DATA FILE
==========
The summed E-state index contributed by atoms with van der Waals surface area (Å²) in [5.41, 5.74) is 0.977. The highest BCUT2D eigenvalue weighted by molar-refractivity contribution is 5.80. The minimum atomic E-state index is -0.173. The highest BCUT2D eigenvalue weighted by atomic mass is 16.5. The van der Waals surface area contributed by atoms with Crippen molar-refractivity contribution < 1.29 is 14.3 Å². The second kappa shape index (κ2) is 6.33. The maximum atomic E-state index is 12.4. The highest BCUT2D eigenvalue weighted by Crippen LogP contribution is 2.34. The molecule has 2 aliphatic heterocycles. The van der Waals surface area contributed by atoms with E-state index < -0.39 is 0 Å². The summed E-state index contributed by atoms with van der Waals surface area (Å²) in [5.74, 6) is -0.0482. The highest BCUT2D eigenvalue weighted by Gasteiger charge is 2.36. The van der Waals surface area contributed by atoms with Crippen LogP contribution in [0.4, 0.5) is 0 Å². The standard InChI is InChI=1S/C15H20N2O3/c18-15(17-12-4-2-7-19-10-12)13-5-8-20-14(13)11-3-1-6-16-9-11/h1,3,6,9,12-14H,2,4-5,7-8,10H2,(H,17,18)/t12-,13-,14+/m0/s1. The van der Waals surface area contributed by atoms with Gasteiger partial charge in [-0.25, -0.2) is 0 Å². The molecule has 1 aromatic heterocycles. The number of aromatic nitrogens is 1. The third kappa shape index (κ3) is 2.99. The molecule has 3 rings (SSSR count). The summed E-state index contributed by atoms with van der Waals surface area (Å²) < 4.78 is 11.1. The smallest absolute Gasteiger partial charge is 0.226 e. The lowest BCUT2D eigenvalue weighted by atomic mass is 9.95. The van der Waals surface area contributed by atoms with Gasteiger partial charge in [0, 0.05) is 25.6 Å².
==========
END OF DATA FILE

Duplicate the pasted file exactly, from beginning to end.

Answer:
The summed E-state index contributed by atoms with van der Waals surface area (Å²) in [5.41, 5.74) is 0.977. The highest BCUT2D eigenvalue weighted by molar-refractivity contribution is 5.80. The minimum atomic E-state index is -0.173. The highest BCUT2D eigenvalue weighted by atomic mass is 16.5. The van der Waals surface area contributed by atoms with Crippen molar-refractivity contribution < 1.29 is 14.3 Å². The second kappa shape index (κ2) is 6.33. The maximum atomic E-state index is 12.4. The highest BCUT2D eigenvalue weighted by Crippen LogP contribution is 2.34. The molecule has 2 aliphatic heterocycles. The van der Waals surface area contributed by atoms with E-state index < -0.39 is 0 Å². The summed E-state index contributed by atoms with van der Waals surface area (Å²) in [5.74, 6) is -0.0482. The highest BCUT2D eigenvalue weighted by Gasteiger charge is 2.36. The van der Waals surface area contributed by atoms with Crippen LogP contribution in [0.4, 0.5) is 0 Å². The standard InChI is InChI=1S/C15H20N2O3/c18-15(17-12-4-2-7-19-10-12)13-5-8-20-14(13)11-3-1-6-16-9-11/h1,3,6,9,12-14H,2,4-5,7-8,10H2,(H,17,18)/t12-,13-,14+/m0/s1. The van der Waals surface area contributed by atoms with Gasteiger partial charge in [-0.25, -0.2) is 0 Å². The molecule has 1 aromatic heterocycles. The number of aromatic nitrogens is 1. The third kappa shape index (κ3) is 2.99. The molecule has 3 rings (SSSR count). The summed E-state index contributed by atoms with van der Waals surface area (Å²) < 4.78 is 11.1. The smallest absolute Gasteiger partial charge is 0.226 e. The lowest BCUT2D eigenvalue weighted by atomic mass is 9.95. The van der Waals surface area contributed by atoms with Gasteiger partial charge in [0, 0.05) is 25.6 Å².